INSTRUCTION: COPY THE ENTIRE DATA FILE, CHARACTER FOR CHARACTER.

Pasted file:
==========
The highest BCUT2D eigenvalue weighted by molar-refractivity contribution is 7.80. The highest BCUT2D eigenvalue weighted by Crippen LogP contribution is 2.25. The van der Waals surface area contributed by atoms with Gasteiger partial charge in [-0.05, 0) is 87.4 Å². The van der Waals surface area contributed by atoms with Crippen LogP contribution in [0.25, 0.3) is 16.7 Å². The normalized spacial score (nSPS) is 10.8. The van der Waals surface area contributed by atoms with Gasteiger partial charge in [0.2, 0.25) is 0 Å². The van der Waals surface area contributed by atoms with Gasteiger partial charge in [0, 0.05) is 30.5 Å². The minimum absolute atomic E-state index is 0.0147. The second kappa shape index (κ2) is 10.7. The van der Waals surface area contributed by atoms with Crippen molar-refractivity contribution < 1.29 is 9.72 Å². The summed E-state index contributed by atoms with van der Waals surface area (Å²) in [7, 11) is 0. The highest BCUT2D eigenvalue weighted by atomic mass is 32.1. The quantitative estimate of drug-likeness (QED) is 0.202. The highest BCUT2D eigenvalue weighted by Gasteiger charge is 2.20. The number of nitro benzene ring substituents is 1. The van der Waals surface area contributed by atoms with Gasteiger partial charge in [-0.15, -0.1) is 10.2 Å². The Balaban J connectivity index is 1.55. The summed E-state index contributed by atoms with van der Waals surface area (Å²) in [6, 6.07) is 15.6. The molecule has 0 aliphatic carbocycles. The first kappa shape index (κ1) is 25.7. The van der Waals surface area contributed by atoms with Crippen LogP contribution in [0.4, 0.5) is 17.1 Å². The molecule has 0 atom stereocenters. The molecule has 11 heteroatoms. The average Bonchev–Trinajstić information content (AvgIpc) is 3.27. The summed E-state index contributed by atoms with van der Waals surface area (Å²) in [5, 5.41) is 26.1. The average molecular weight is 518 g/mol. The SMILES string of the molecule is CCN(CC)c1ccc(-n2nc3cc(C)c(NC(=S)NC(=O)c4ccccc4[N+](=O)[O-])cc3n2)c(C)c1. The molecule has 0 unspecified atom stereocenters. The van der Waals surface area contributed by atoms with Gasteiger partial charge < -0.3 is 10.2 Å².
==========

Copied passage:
The highest BCUT2D eigenvalue weighted by molar-refractivity contribution is 7.80. The highest BCUT2D eigenvalue weighted by Crippen LogP contribution is 2.25. The van der Waals surface area contributed by atoms with Gasteiger partial charge in [-0.05, 0) is 87.4 Å². The van der Waals surface area contributed by atoms with Crippen LogP contribution in [0.25, 0.3) is 16.7 Å². The normalized spacial score (nSPS) is 10.8. The van der Waals surface area contributed by atoms with Gasteiger partial charge in [0.2, 0.25) is 0 Å². The van der Waals surface area contributed by atoms with Gasteiger partial charge in [0, 0.05) is 30.5 Å². The minimum absolute atomic E-state index is 0.0147. The second kappa shape index (κ2) is 10.7. The van der Waals surface area contributed by atoms with Crippen molar-refractivity contribution < 1.29 is 9.72 Å². The summed E-state index contributed by atoms with van der Waals surface area (Å²) in [7, 11) is 0. The highest BCUT2D eigenvalue weighted by atomic mass is 32.1. The quantitative estimate of drug-likeness (QED) is 0.202. The highest BCUT2D eigenvalue weighted by Gasteiger charge is 2.20. The number of nitro benzene ring substituents is 1. The van der Waals surface area contributed by atoms with Gasteiger partial charge in [-0.15, -0.1) is 10.2 Å². The Balaban J connectivity index is 1.55. The summed E-state index contributed by atoms with van der Waals surface area (Å²) in [6, 6.07) is 15.6. The molecule has 0 aliphatic carbocycles. The first kappa shape index (κ1) is 25.7. The van der Waals surface area contributed by atoms with Crippen LogP contribution in [0.4, 0.5) is 17.1 Å². The molecule has 0 atom stereocenters. The molecule has 11 heteroatoms. The average Bonchev–Trinajstić information content (AvgIpc) is 3.27. The summed E-state index contributed by atoms with van der Waals surface area (Å²) in [5, 5.41) is 26.1. The average molecular weight is 518 g/mol. The SMILES string of the molecule is CCN(CC)c1ccc(-n2nc3cc(C)c(NC(=S)NC(=O)c4ccccc4[N+](=O)[O-])cc3n2)c(C)c1. The molecule has 0 unspecified atom stereocenters. The van der Waals surface area contributed by atoms with Gasteiger partial charge < -0.3 is 10.2 Å².